Josh Chaplin Interview

Josh Chaplin Interview

Artist Interview – Written by Ben Thomas

When I first started circling the NFT space at the end of last year, Josh was one of the first people I stumbled across after applying to Known Origin. I saw his first series dropped there and was picked up by a collector in the space quickly – and it’s easy to see why.

Everything feels like how a machine might dream at night when powered down and recharging sometime in the future. There is a beautiful simplicity in his work that I have not seen from many in the space so far. Huge digital landscapes that feel like they need to be experienced in a giant dark room filled with projectors and LED screens. Places you want to reach out and interact with.

There are some very, very faint echoes of artists like Joanie Lemercier in his work. But the difference in Josh’s work and others from that world is that Josh is an artist who is literally building worlds.

As blockchain technology progresses over the years I really believe artists like him are going to become more and more important. As the technology progresses, we are going to need more people who are familiar and comfortable with world building and the pipelines that are involved in bringing those spaces to life. And indeed, making them places that can exist on the blockchain.

Josh’s day job is currently building virtual reality experiences for a company in London. But he is soon to embark on a freelance career here in the UK. I am personally so excited to see what he has up his sleeve over the next 12 months and I could not be happier to introduce more of our readers to him and his process.

 

 

Josh give us a bit of background on yourself. How did you get into the creative industry and how did you end up here in the NFT space?

It started from a young age for me, I had always drawn and as I grew I started to experiment with digital media; I was also heavily into gaming. When it came to eventually figuring out what to do it seemed right to combine these interests together by working in the art and creative sectors of the games industry by becoming an Environment Artist. Over recent years alongside my work in games, I have also explored my creativity in other ways by working with digital art and exhibiting my pieces at exhibitions and galleries.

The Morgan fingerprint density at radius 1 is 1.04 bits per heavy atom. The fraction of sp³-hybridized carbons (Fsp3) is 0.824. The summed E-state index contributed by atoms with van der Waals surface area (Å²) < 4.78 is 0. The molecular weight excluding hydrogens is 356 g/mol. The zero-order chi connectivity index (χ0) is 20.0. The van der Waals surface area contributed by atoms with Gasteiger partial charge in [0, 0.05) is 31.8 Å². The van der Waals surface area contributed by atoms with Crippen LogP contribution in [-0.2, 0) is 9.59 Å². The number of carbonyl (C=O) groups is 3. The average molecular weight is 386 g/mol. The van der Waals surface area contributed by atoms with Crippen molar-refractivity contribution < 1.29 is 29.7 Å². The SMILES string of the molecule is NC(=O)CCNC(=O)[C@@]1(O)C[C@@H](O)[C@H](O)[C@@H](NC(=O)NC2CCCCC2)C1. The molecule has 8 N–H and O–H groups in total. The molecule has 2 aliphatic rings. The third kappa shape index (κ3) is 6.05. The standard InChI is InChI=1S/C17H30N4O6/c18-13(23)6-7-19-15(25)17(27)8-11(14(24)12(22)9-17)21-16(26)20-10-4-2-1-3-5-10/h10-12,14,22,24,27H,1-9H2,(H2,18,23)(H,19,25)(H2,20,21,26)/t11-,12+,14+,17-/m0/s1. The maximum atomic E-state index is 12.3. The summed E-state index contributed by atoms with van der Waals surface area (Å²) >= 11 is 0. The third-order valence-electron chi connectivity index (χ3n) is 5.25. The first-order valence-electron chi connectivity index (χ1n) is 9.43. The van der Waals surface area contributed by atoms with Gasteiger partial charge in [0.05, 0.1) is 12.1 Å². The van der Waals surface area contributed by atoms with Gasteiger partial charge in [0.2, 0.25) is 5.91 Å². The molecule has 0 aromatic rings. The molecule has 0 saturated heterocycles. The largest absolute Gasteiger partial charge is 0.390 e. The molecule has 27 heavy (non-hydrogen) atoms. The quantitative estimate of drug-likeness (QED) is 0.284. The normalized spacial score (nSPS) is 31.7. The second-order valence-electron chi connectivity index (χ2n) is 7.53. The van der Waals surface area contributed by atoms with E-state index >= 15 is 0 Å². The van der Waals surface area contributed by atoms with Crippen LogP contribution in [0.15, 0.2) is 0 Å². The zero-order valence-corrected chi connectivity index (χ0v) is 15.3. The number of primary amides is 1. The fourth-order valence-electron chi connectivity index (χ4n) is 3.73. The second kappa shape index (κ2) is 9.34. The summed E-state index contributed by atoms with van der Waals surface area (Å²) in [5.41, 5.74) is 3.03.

Through this I was introduced to the NFT world by Serena Tabacchi (Director & Co-Founder @ MoCDA) who invited me to join Knoworigin.io and begin selling my works. I joined in September 2020 and it is without a doubt one of the best decisions I have ever made.

For our readers who might not be familiar with you yet, tell us about the work you’re doing.

My digital art is a contrast to my daily work in game art and world building. It aims to put the focus on topics that are interesting to me and be much more experimental in nature. My art does not necessarily stick to a particular style, but it keeps common themes throughout. Always centring around the digital and natural worlds, data and deeper more philosophical topics. My works tends to visually involve point cloud VFX, data, paint and film.

What applications are you working with to create your art?

I use Unreal Engine for most of my work, it offers all the tools I need for my short film work to compositing. A variety of software for the development stage including; speedtree, maya, zbrush, photoshop, substance painter and designer. Most of my animated video work goes through premier pro as well. I also very recently started using Houdini.

Here’s that question that every creative person hates being asked. Inspiration. Where do you find it? And what other creatives have inspired your work over the years?

I get it from a variety of things. Music is a big one for me, in the past some of my biggest ideas have come from the sound that I digest. Followed closely behind is the natural world and in particular philosophy. These together have formed a melting pot for the ideas gone into my work over the past few years.

As for artists that I look up to, Refik Anadol is up there. As is the teamlabs collective. Both being massively important to my beginnings in Digital Art. Without their work and the inspiration it gave I may not have made the jump into self-exploration.

 

What effect, positive or negative has the pandemic had on your creativity?

The pandemic has allowed me to dedicate more time to my creativity, beforehand I struggled for time with my work in Games. Having increased time at home and much less to occupy the mind allowed me to concentrate much more on my work. I would say the pandemic was actually a very important factor in being where I am today, I think without it most of my digital artwork wouldn’t exist and along with that would not have come across the NFT world.

 

Which is your favorite piece of work currently? Give us a bit of info about it.

An Intangible World is one of my favourite pieces of work, it is one of those projects I can still watch through and leave feeling quite different afterwards. When I was building it I entered a sort of meditative state for weeks with focus on nothing other than the project itself, when I think back to it it was an incredibly peaceful and calming experience during what was such a chaotic time with the lockdown and pandemic raging externally. I also feel some of the deeper notes I was trying to hit with it came to fruition, especially for me whenever I watch it. When people tell me they have similar experiences when watching it, it fills me with so much joy.

Any strange/pinch yourself moments since entering this space? Have you had a follow yet from Paris Hilton?

Unfortunately, no follow from Paris. I’ve been in the space for 6-7 months I didn’t get my first major sale till just a few months back and have found great support from my collectors since then. In that time there were a few moments that were just completely mind blowing and I feel very lucky to be in this space at this time. A massive shoutout to those guys… Also, receiving a shout out from Pak on my project An Intangible World was a cool moment.

 

What are your long term goals in this space and with your career in general?